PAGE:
Re: Indexing Online Books: Cost Effective?

Subject: Re: Indexing Online Books: Cost Effective?
From: Stephen Bernhardt <sbernhar -at- NMSU -dot- EDU>
Date: Tue, 9 Nov 1993 09:32:41 -0700

Helena below is right on--the spaciousness of hyprtext allows us to offer
the user multiple points of entry and multiple and redundant pointers
toward the structure of the text. Keyword indexes with dynamic links
provide a powerful navigational tool, as do menu structures with a level
or two of embedding. Also, grphical browsers, with the structure of the
whole and the relationship of parts to whole displayed, can be invaluable
in helping users understand the hypertext and move about comfortably.
Redundancy is desirable, as in all uses of language and semiotic systems.
Redundancy is what backchannels information to us to confirm that we
understand the language event. It is the eigth bit.

steve > >
> > In hypertext (assuming the hypertext is well designed) this alternative
> > reading approach is available through the links. Relations between topics
> > are "links" in hypertext. An index becomes redundant and, I would argue
> > unnecessary. (Though a user must be presented with choices allowing
> > himself or herself an access point to the information sought)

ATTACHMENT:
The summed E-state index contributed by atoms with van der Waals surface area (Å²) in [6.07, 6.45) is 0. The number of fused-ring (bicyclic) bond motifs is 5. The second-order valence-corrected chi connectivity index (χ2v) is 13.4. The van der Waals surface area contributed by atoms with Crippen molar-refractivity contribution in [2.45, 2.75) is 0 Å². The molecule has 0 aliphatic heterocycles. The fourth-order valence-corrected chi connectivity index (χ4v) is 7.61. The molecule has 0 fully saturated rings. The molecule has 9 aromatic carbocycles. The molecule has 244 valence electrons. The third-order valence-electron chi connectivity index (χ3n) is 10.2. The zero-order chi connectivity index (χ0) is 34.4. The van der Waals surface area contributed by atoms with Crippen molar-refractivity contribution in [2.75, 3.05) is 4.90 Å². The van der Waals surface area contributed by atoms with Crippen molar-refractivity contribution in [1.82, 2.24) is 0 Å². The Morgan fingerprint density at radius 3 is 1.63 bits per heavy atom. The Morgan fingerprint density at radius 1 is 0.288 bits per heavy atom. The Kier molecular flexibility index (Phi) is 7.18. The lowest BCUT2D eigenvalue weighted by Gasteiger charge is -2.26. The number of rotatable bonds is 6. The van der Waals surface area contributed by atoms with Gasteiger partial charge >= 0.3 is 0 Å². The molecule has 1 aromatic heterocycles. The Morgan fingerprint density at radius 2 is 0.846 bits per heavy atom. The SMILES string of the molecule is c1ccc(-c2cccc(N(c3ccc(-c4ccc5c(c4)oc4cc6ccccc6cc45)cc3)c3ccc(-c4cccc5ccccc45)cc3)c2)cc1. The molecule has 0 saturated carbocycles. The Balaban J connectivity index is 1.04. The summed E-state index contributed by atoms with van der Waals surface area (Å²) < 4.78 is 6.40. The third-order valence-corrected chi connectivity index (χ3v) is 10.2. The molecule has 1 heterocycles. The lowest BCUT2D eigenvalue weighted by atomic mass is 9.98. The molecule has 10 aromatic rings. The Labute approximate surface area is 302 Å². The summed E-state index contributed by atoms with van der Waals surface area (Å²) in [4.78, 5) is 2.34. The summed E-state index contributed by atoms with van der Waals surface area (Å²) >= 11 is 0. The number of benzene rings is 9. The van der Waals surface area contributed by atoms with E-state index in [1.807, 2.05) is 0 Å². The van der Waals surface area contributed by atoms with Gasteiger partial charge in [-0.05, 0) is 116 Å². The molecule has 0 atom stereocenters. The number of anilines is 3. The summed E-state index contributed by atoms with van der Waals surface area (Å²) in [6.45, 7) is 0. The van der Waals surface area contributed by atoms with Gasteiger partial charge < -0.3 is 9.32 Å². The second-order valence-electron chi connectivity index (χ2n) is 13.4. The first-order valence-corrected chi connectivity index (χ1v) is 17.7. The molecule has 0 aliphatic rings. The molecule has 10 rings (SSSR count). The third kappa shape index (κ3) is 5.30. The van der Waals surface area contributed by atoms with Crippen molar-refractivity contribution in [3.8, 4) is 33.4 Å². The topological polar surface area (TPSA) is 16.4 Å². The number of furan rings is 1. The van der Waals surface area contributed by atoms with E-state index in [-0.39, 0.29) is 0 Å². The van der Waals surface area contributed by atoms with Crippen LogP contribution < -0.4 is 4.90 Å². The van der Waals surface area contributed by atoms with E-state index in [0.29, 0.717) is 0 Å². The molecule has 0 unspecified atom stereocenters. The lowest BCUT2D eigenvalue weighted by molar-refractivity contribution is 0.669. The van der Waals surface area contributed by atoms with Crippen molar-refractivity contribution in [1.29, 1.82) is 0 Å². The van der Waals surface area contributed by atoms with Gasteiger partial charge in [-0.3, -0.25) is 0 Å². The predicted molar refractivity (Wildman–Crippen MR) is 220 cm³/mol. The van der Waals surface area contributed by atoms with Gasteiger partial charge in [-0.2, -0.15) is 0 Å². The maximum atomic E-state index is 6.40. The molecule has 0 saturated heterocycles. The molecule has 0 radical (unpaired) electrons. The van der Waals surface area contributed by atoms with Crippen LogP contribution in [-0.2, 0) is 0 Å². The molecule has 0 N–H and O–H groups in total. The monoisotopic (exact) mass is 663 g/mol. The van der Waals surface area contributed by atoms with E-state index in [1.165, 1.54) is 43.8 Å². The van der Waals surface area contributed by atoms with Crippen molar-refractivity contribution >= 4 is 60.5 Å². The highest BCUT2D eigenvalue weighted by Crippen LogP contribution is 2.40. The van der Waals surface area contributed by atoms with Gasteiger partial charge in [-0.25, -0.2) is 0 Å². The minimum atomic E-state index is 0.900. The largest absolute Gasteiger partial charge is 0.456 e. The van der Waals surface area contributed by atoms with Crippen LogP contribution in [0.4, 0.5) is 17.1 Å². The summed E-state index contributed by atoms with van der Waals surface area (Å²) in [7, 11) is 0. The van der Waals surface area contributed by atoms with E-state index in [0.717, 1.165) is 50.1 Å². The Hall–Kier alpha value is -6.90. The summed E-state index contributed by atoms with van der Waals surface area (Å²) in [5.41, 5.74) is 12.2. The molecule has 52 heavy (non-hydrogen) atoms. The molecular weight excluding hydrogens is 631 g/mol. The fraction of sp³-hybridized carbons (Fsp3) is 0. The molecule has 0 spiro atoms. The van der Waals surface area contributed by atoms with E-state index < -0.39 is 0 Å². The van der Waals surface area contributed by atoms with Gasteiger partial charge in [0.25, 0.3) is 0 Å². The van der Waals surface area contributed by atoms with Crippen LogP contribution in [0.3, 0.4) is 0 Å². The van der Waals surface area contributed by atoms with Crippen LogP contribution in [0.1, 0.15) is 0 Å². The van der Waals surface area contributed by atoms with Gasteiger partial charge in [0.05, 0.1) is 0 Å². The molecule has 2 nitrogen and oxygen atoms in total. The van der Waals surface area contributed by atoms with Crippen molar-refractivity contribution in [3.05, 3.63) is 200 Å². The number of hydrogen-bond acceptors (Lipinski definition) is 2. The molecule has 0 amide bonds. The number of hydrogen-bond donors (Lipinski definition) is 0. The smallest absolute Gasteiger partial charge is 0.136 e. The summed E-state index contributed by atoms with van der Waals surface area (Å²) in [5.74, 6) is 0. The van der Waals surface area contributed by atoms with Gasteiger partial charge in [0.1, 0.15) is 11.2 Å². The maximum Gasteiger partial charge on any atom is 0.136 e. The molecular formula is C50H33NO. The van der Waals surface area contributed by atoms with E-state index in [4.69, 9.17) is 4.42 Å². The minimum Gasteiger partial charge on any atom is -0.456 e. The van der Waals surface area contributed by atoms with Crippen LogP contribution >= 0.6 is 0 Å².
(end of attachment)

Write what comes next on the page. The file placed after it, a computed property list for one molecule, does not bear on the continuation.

> >
> >

> I have to completely disagree with this statement. While hypertext links
> provide useful paths *through* online information, the can never replace
> the point-of-entry links that an extensive index and other content lists
> allow. Points of entry to specific topics are *never* redundant in an
> online hypertext system, it makes the system easier to navigate, easier
> to comprehend as an information delivery medium, it gives the reader an idea
> of the topics covered and how extensive the system is, and it makes it
> more usable. In short, it provides users with cues that they do not get
> otherwise with online systems. With printed documentation there are a number
> of ways to find out this type of information visually (how thick the book
> is, the type of cover, the layout of the page, the TOC and Index,
> leafing through, headers and footers, etc etc etc).

> Although in theory a hypertext system may take the user through the
> they need, in practice users need control of where they want to go and
> an understanding of how to get there and of where they are. An online
> documentation set simply cannot survive without multiple point of entry
> tools as well as strong navigation tools. Full test search helps, but
> never replaces the user being able to make a choice from a list that gives
> them some idea about the content and from lists that reflect the structure
> of the document.

> Helena Jerney

> Stephen A. Bernhardt >
> Department of English, Box 3E >
> New Mexico State University >
> Las Cruces, NM 88003 >
> 505-646-2027 FAX 505-646-7725 >
> e-mail sbernhar -at- nmsu -dot- edu >

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